Why don't they like that? And can I do anything about it? The nature and correlates of parents' attributions and self-efficacy beliefs about preschool children's food preferences.

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Journal Article
Appetite, 2013, 66 (1 July), pp. 34 - 43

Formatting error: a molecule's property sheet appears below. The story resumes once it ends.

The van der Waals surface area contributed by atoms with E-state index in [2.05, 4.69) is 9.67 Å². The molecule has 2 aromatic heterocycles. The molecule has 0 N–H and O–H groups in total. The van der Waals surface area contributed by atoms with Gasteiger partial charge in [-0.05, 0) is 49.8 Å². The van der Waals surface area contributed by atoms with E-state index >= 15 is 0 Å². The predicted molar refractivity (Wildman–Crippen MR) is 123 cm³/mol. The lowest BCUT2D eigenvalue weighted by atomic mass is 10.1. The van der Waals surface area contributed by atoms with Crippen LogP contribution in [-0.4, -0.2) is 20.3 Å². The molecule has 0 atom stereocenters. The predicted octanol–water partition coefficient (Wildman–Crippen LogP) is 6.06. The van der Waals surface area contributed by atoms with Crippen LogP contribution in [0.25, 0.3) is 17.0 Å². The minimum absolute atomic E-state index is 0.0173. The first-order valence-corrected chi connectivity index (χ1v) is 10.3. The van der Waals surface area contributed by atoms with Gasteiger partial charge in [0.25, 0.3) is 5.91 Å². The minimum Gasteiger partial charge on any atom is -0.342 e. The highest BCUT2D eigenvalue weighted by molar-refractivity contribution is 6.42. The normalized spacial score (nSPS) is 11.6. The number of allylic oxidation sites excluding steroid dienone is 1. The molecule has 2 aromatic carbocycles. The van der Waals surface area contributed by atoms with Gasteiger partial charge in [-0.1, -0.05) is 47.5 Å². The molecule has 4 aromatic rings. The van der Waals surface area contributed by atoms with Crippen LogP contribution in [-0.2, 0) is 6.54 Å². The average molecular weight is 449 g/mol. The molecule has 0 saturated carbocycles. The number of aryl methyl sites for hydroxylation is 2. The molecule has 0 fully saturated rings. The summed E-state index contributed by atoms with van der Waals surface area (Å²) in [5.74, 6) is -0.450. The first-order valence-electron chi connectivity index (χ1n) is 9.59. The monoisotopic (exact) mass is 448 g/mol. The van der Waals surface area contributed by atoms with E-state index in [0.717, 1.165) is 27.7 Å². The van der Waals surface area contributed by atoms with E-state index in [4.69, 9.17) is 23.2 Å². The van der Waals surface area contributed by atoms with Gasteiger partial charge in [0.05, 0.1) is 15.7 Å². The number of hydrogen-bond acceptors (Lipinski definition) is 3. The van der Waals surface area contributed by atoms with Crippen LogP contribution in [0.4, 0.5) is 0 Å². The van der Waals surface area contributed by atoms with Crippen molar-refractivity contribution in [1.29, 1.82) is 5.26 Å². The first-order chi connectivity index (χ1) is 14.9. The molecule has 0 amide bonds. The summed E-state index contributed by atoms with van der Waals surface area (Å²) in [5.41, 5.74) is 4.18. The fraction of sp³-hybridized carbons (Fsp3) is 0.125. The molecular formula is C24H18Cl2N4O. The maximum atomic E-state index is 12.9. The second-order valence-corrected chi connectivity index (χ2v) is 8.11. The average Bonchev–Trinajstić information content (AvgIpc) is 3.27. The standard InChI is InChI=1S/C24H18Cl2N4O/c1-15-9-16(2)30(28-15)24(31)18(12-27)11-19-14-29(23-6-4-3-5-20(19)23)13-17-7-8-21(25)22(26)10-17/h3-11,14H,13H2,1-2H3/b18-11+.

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Children’s food preferences influence their food intakes, which then have important effects on their health status. Presently little is understood about the aetiology of children’s food preferences within families. Parental beliefs are important in many domains of socialisation although their role in the development of children’s food preferences has seldom been investigated. Parents of 2–5 year old children participated in semi-structured qualitative interviews, which were analysed with content analysis. The parents either had children with healthy food preferences (i.e. closely aligned with dietary guidelines) (N = 20), unhealthy food preferences (i.e. not closely aligned with dietary guidelines) (N = 18), or high levels of food neophobia (N = 19). Parents described their beliefs about why children like and dislike foods (their attributions) and their ability to influence children’s food preferences (their self-efficacy). Children’s food preferences were attributed to (a) the influence of children’s characteristics (e.g. food neophobia level and personality), (b) sensory attributes of foods (e.g. texture and appearance), and (c) socialisation experiences (e.g. peer modelling and parental feeding behaviours). Results provide preliminary evidence of differences in parents’ attributions and self-efficacy beliefs in the feeding domain and highlight the need for greater understanding of the ways in which parents’ beliefs affect children’s food preferences.
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